Once you have filtered out irrelevant vulnerabilities and false positives, you can focus your triage process on analyzing and understanding the level of risk each vulnerability poses to your particular product.

Then you can assess the right order for your team to work on mitigating the vulnerabilities.

Mitigation Prioritization

The word “triage” in its common definition refers to a hospital emergency room or other setting involving urgent medical care. A disaster or other calamity may cause a large number of injured people to arrive for care simultaneously. Because the number of medical professionals at a facility is limited, the capacity for care can be quickly exhausted in such a situation.

So how do these medical teams make sure attention is paid to those most urgently needing care that can be delivered effectively in that setting? An emergency room cannot simply treat all these people on a “first come, first served” basis because that method does not prioritize patients based on needs and the ability of the facility to address those needs effectively.

So triage is the method used for assessing and ranking issues to prioritize attention and effort.

The same basic concept applies to vulnerability mitigation. If you simply were to go through the mass of vulnerabilities in the order in which they were received, you might make progress with addressing them. But you most likely would not be addressing those posing the most risk in a timely way.

Vulnerability triage then becomes an essential part of vulnerability management. It should take place before anyone is assigned to work on mitigating any vulnerabilities in a given batch of them.

To manage this efficiently, a BSP maintenance process should include tools that enable a team to collaborate on the evaluation and prioritization of vulnerabilities. Our Vigiles service provides the ability to do exactly that, letting a team coordinate and communicate the tasks, findings and plans around identified vulnerabilities.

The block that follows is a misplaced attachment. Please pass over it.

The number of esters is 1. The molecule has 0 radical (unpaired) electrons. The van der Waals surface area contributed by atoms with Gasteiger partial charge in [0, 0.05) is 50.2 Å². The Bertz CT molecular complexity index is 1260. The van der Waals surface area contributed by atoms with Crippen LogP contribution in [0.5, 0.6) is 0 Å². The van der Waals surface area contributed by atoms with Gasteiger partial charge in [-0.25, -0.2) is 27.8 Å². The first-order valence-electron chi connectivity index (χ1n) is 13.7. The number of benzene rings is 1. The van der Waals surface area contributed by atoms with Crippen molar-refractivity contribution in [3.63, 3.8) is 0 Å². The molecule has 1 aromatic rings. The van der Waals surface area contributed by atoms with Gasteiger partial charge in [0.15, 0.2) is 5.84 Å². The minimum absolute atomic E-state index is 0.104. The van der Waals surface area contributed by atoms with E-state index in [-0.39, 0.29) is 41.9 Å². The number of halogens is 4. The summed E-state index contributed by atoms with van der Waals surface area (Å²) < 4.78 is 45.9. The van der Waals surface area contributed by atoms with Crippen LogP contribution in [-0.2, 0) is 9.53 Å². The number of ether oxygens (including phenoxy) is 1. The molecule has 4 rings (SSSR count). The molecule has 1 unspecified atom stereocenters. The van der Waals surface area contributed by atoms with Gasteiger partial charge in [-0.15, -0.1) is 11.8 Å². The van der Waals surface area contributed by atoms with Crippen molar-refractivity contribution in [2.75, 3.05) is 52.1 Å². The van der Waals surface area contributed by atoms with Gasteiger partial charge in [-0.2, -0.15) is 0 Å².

On August 27, NXP and Timesys conducted a webinar, “Best Practices for Triaging Common Vulnerabilities & Exposures (CVEs) in Embedded Systems” that explored triage best practices further. You can view the on-demand recording here: https://www.nxp.com/design/training/best-practices-for-triaging-common-vulnerabilities-and-exposures-cves-in-embedded-systems:TIP-BEST-PRACTICES-FOR-TRIAGING-COMMON-VUL

 

Maciej Halasz is Vice President of EMEA Business Development and Technical Sales at Timesys. Maciej’s experience with embedded systems spans 15+ years. Maciej holds a master’s degree in Computer Science from ENST de Bretagne, a master’s degree in Telecommunication Systems from Poznan University of Technology, and an MBA from the University of Pittsburgh Joseph M. Katz Graduate School of Business.

About Timesys

Timesys has extensive experience with embedded system development and lifecycle management. Timesys has been instrumental in working with global leader semiconductor manufacturers with smart, quick and quality solutions for highly complex systems with accelerated product innovation and multiple product variants.